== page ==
When robots first started playing football, it was a challenge for them just to see the ball. And to stay upright. But the machines participating in this month’s international RoboCup tournament are making passes and scoring points. Their ultimate goal? To beat the human World Cup champions within the next 35 years. A week after the World Cup title game, teams from 45 countries will face off at RoboCup in the Brazilian coastal town of Joao Pessoa.
It’s hard to predict what will happen in 2050, but we are on the right path.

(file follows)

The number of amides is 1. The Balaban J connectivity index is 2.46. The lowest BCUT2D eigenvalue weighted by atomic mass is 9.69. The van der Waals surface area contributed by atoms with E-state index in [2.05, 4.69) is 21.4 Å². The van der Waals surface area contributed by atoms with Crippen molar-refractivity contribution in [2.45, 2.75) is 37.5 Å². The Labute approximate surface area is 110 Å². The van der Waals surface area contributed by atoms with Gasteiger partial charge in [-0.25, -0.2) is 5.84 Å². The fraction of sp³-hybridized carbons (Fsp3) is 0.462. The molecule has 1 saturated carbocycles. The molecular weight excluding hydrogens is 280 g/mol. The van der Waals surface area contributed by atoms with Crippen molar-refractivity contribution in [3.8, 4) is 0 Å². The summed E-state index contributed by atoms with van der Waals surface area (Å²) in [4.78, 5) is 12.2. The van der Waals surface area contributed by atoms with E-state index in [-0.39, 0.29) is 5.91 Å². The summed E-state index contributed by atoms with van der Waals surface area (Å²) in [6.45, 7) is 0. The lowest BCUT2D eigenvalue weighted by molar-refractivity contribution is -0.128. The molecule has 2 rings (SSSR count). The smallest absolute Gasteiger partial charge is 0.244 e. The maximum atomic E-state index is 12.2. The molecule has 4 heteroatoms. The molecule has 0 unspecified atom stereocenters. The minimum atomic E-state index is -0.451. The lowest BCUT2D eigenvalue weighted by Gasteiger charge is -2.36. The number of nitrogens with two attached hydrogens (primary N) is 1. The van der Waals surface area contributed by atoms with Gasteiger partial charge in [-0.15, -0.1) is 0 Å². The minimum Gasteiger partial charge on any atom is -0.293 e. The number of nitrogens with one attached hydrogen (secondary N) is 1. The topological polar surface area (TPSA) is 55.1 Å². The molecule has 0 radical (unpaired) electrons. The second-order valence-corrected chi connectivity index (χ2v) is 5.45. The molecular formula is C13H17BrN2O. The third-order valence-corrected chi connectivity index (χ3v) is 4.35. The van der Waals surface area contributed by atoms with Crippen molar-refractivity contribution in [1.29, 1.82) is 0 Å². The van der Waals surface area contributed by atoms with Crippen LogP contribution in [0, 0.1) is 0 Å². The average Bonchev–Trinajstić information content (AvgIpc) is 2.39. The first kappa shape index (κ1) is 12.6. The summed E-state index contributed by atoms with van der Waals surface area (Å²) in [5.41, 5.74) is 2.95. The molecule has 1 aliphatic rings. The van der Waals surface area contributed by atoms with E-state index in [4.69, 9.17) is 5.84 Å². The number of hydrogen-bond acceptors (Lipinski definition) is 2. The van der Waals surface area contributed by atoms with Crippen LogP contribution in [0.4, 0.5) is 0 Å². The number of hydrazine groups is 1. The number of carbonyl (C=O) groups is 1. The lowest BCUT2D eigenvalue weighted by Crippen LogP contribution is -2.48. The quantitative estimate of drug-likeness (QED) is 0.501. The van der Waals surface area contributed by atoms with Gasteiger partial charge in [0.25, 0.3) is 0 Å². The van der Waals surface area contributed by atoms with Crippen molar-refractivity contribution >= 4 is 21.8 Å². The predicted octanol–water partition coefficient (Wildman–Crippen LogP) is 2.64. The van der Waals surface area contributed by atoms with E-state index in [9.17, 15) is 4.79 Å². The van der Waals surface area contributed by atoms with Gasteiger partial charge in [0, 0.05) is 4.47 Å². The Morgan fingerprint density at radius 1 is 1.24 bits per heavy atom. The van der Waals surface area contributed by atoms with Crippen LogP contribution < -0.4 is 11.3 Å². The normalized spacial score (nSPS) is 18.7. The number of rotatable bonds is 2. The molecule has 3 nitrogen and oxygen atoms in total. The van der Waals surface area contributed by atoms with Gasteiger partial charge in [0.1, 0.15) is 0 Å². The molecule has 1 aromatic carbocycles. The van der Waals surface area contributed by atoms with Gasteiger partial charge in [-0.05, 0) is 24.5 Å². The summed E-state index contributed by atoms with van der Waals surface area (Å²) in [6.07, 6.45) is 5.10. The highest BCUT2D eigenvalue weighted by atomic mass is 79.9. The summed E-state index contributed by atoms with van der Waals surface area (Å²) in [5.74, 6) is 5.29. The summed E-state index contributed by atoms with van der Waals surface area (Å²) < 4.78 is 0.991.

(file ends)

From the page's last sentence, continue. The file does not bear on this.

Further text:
Event co-founder Manuela Veloso, a computer science professor at Carnegie Mellon University
The “players,” which range from life-size humanoids to wheeled objects the size of footballs, compete in size-based divisions on miniature indoor fields. They play much shorter matches—about 20 minutes, compared with 90 minutes in the World Cup—but generally follow the same rules. Humans referee the games, entering their calls into a computer that communicates with the robots. The tournament runs from July 19-25.